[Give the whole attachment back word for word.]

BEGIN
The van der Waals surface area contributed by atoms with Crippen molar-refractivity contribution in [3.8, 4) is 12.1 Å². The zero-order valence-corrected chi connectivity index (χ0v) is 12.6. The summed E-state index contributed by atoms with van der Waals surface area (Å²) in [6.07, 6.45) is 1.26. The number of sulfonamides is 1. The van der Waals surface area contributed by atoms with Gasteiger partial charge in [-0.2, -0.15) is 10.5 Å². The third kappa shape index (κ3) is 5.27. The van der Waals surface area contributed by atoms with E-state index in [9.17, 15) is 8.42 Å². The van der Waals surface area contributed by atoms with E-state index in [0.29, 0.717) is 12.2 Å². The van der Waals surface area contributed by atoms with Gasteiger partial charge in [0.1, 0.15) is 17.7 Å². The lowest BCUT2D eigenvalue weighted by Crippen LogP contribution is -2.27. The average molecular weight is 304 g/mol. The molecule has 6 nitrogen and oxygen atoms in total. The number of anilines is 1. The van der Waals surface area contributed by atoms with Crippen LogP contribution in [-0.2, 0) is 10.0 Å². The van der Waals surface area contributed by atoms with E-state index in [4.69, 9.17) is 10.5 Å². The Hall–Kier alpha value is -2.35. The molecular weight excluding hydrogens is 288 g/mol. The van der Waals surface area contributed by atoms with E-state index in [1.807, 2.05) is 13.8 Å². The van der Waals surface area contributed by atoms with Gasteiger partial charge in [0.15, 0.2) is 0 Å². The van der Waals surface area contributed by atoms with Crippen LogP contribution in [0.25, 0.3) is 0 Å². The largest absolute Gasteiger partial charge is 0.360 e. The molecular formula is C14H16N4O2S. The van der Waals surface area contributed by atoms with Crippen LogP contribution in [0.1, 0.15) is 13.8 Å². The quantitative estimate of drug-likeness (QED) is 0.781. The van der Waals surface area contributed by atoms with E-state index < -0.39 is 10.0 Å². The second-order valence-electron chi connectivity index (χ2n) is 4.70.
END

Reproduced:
The van der Waals surface area contributed by atoms with Crippen molar-refractivity contribution in [3.8, 4) is 12.1 Å². The zero-order valence-corrected chi connectivity index (χ0v) is 12.6. The summed E-state index contributed by atoms with van der Waals surface area (Å²) in [6.07, 6.45) is 1.26. The number of sulfonamides is 1. The van der Waals surface area contributed by atoms with Gasteiger partial charge in [-0.2, -0.15) is 10.5 Å². The third kappa shape index (κ3) is 5.27. The van der Waals surface area contributed by atoms with E-state index in [9.17, 15) is 8.42 Å². The van der Waals surface area contributed by atoms with E-state index in [0.29, 0.717) is 12.2 Å². The van der Waals surface area contributed by atoms with Gasteiger partial charge in [0.1, 0.15) is 17.7 Å². The lowest BCUT2D eigenvalue weighted by Crippen LogP contribution is -2.27. The average molecular weight is 304 g/mol. The molecule has 6 nitrogen and oxygen atoms in total. The number of anilines is 1. The van der Waals surface area contributed by atoms with Crippen LogP contribution in [-0.2, 0) is 10.0 Å². The van der Waals surface area contributed by atoms with E-state index in [4.69, 9.17) is 10.5 Å². The Hall–Kier alpha value is -2.35. The molecular weight excluding hydrogens is 288 g/mol. The van der Waals surface area contributed by atoms with E-state index in [1.807, 2.05) is 13.8 Å². The van der Waals surface area contributed by atoms with Gasteiger partial charge in [0.15, 0.2) is 0 Å². The van der Waals surface area contributed by atoms with Crippen LogP contribution in [0.25, 0.3) is 0 Å². The largest absolute Gasteiger partial charge is 0.360 e. The molecular formula is C14H16N4O2S. The van der Waals surface area contributed by atoms with Crippen LogP contribution in [0.1, 0.15) is 13.8 Å². The quantitative estimate of drug-likeness (QED) is 0.781. The van der Waals surface area contributed by atoms with E-state index < -0.39 is 10.0 Å². The second-order valence-electron chi connectivity index (χ2n) is 4.70.